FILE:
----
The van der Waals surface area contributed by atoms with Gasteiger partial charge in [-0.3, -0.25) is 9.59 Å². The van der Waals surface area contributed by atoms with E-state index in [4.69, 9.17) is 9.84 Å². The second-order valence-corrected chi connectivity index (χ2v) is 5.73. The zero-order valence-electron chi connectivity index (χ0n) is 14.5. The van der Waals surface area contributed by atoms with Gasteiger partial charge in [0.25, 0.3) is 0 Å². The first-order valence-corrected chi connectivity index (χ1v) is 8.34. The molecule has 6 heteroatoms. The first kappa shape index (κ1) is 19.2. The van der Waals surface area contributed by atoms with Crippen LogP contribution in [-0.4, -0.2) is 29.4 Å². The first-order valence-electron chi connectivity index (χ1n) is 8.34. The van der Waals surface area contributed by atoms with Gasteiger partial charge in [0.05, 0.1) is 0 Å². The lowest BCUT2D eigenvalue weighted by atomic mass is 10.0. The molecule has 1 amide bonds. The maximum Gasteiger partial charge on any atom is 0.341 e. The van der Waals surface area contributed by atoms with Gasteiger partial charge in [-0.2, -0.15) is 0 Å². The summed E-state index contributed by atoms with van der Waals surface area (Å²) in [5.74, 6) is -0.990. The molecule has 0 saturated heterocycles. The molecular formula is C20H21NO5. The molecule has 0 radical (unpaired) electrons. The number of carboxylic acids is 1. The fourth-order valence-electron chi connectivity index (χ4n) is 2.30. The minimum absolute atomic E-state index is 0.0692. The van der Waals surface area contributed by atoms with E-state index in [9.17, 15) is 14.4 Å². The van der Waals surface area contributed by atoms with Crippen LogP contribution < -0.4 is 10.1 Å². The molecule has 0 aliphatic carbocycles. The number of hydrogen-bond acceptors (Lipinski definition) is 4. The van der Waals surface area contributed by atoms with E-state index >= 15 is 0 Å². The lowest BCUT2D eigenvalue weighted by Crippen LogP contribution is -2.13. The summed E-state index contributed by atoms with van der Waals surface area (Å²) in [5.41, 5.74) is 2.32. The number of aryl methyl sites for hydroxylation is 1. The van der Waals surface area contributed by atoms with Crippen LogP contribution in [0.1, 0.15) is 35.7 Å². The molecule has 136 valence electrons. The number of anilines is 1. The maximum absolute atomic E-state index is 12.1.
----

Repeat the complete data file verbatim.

The van der Waals surface area contributed by atoms with Gasteiger partial charge in [-0.3, -0.25) is 9.59 Å². The van der Waals surface area contributed by atoms with E-state index in [4.69, 9.17) is 9.84 Å². The second-order valence-corrected chi connectivity index (χ2v) is 5.73. The zero-order valence-electron chi connectivity index (χ0n) is 14.5. The van der Waals surface area contributed by atoms with Gasteiger partial charge in [0.25, 0.3) is 0 Å². The first-order valence-corrected chi connectivity index (χ1v) is 8.34. The molecule has 6 heteroatoms. The first kappa shape index (κ1) is 19.2. The van der Waals surface area contributed by atoms with Crippen LogP contribution in [-0.4, -0.2) is 29.4 Å². The first-order valence-electron chi connectivity index (χ1n) is 8.34. The van der Waals surface area contributed by atoms with Gasteiger partial charge in [0.05, 0.1) is 0 Å². The lowest BCUT2D eigenvalue weighted by atomic mass is 10.0. The molecule has 1 amide bonds. The maximum Gasteiger partial charge on any atom is 0.341 e. The van der Waals surface area contributed by atoms with Gasteiger partial charge in [-0.2, -0.15) is 0 Å². The summed E-state index contributed by atoms with van der Waals surface area (Å²) in [5.74, 6) is -0.990. The molecule has 0 saturated heterocycles. The molecular formula is C20H21NO5. The molecule has 0 radical (unpaired) electrons. The number of carboxylic acids is 1. The fourth-order valence-electron chi connectivity index (χ4n) is 2.30. The minimum absolute atomic E-state index is 0.0692. The van der Waals surface area contributed by atoms with E-state index in [9.17, 15) is 14.4 Å². The van der Waals surface area contributed by atoms with Crippen LogP contribution < -0.4 is 10.1 Å². The molecule has 0 aliphatic carbocycles. The number of hydrogen-bond acceptors (Lipinski definition) is 4. The van der Waals surface area contributed by atoms with E-state index >= 15 is 0 Å². The lowest BCUT2D eigenvalue weighted by Crippen LogP contribution is -2.13. The summed E-state index contributed by atoms with van der Waals surface area (Å²) in [5.41, 5.74) is 2.32. The number of aryl methyl sites for hydroxylation is 1. The van der Waals surface area contributed by atoms with Crippen LogP contribution in [0.1, 0.15) is 35.7 Å². The molecule has 136 valence electrons. The number of anilines is 1. The maximum absolute atomic E-state index is 12.1.